This was a project from a few years ago. I had a request to make a drawing board suitable for putting onto an artist easel. Normally a canvas will be held in place between the bottom ant top canvas holders. As the artist wished to work primarily on paper, working with pastels, watercolour and acrylics, a backing board was asked for to be held as if a canvas, onto which she could affix the paper.
As she was used to having all her art materials on her art bench when making art on that same bench, I asked how working at the easel would work for her. It seemed that tables either side of the easel would be the obvious solution for keeping water brushes and paint. As I prepared to make the board, I had some ideas, and went back to her and suggested making and fitting accessories the sides of the board, which would give her free space (or hands) around the easel. The board I subsequently designed with attachments, I call the Easel Assistant.
Whether using a standard ‘A frame’ or a ‘H frame’ (or derivative) the Easel Assistant is equally at home on either.
The easel I originally designed for was the Windsor & Newton Hamilton Studio Easel, which is a ‘H frame hybrid’ ideal for watercolour, acrylics/oils and pastels alike.
I started with a piece of plywood 760cm x 920cm. to easily fit A1 size paper.
To attach the accessories I drilled and added several metal threaded inserts down each side of the board to receive the attachments. I created several fixing points to give full flexibility in several configurations.
The first accessory designed was the palette wing, for the ‘special’ glass stay wet palette (pyrex tray & dish washing sponges) to sit in. A lid fits on top, to keep the palette moist when not in use. I have since found that a more lightweight option is a white enamel cooking tray which dried on acrylic paint (when soaked), washes off really easily.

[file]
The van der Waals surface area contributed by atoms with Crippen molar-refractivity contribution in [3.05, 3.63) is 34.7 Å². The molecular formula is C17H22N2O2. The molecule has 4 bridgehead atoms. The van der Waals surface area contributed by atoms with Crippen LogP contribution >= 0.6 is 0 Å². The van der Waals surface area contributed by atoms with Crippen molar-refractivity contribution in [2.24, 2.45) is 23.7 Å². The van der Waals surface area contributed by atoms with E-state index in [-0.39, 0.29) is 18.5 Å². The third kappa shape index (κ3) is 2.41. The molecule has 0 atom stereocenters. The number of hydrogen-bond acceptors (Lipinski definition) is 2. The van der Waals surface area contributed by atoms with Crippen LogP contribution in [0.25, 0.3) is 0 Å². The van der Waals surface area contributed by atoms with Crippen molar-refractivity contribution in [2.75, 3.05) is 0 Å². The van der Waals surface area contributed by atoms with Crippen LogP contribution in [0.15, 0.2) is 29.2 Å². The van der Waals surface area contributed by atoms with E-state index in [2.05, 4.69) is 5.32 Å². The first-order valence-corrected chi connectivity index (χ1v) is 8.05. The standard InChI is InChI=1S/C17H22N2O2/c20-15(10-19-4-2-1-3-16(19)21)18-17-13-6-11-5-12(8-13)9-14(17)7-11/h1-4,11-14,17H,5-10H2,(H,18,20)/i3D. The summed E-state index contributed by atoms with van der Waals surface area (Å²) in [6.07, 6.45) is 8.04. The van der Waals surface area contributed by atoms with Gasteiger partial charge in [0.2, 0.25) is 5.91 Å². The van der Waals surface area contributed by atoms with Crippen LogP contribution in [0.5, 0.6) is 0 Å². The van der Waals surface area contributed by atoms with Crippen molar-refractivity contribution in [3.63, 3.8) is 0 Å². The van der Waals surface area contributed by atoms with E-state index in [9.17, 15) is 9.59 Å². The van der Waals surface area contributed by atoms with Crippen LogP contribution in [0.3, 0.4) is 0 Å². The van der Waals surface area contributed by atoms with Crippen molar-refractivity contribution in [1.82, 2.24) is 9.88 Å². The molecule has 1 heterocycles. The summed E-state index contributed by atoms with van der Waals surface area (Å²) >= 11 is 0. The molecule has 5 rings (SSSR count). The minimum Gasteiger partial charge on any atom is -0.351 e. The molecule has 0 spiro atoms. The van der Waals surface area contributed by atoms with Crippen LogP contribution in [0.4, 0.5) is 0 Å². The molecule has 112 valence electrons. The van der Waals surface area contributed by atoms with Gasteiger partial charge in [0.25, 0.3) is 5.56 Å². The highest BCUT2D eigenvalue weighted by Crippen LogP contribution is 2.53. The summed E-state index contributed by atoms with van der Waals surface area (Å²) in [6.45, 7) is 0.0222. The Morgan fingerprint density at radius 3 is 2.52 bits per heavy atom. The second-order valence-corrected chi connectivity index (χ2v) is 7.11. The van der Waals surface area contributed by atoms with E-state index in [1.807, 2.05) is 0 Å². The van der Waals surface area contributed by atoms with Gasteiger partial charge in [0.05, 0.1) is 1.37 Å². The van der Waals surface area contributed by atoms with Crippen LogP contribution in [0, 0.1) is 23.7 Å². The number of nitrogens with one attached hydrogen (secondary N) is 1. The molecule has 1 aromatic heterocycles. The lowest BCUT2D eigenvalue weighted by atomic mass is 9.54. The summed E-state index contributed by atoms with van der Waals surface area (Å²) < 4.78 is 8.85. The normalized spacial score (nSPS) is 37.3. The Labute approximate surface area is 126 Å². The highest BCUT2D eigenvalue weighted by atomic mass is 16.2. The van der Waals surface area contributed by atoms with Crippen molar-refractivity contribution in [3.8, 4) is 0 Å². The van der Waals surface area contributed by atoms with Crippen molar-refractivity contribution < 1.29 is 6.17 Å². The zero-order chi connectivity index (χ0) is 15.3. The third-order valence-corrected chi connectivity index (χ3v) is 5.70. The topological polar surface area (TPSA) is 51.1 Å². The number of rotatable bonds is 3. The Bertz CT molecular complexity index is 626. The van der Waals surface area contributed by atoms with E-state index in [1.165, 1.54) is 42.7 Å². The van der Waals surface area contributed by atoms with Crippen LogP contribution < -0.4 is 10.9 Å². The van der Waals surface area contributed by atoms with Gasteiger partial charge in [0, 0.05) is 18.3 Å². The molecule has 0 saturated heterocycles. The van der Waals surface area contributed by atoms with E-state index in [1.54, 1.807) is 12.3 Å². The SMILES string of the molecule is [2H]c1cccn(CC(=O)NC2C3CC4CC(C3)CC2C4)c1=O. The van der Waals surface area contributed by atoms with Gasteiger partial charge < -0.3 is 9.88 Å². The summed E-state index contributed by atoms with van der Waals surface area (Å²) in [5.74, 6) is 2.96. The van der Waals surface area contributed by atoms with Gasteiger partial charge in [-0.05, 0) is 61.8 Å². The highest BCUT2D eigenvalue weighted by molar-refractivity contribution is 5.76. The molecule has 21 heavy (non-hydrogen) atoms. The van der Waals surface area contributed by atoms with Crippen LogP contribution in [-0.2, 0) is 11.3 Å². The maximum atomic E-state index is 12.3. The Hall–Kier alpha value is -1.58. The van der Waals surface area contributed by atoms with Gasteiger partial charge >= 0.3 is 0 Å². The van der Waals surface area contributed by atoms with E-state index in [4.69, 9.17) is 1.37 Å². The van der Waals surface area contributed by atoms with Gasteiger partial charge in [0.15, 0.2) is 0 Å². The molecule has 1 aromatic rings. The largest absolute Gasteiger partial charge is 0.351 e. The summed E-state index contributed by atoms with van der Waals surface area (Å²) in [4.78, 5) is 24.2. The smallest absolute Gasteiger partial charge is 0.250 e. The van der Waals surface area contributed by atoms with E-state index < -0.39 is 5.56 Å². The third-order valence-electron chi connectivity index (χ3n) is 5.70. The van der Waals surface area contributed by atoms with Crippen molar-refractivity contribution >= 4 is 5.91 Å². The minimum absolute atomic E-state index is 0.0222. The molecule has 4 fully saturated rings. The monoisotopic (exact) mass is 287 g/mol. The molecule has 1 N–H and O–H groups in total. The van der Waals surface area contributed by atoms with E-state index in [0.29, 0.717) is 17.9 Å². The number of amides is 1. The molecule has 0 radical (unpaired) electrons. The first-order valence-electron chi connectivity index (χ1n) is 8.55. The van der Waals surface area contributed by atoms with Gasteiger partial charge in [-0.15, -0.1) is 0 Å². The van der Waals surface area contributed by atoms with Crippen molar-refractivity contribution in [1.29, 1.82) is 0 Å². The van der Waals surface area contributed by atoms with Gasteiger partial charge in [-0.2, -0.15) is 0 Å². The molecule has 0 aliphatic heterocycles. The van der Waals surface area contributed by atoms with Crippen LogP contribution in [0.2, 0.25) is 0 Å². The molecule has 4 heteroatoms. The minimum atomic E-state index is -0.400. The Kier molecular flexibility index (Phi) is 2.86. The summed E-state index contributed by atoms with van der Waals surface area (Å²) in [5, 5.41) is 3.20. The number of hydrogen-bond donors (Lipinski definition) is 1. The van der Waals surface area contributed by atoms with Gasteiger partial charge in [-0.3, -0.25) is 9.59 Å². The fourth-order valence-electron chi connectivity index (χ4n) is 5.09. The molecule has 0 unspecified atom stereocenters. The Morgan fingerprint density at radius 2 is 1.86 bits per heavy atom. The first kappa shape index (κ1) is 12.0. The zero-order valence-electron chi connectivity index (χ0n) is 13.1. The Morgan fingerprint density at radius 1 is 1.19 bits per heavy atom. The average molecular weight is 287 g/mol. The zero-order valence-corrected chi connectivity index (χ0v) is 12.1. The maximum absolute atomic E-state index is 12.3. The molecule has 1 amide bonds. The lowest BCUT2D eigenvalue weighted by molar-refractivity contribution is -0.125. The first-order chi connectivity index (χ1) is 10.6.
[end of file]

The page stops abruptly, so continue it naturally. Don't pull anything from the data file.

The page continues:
To compliment the palette, I added a water holster, this handily sits just below the palette. The water jar in this project is a ceramic plant pot. Other plastic tub options are a more lightweight option here.
The wet brush tray attachment was made to fit to the left side of the board. Though, the design of the attachments and brackets means they can be fitted either side, and anywhere on the board.
The wet brush tray is actually an up-cycled plastic cutlery drawer insert.
Using the flip down toggle clamps that I screwed to the top of the board, work can be held directly by clamping the paper, or alternatively do it the good old fashioned way and tape it to the board.
If the easel were to be tilted forward for working with pastels or tilted near horizontal for watercolours, each accessory can be loosened and repositioned easily by a single locking knob.
Here it is fitted to the easel, and with the attachments added in less than 5 minutes.
If you know an artist who might benefit from this beautifully crafted but simple solution, drop me a line from the ‘Contact’ page.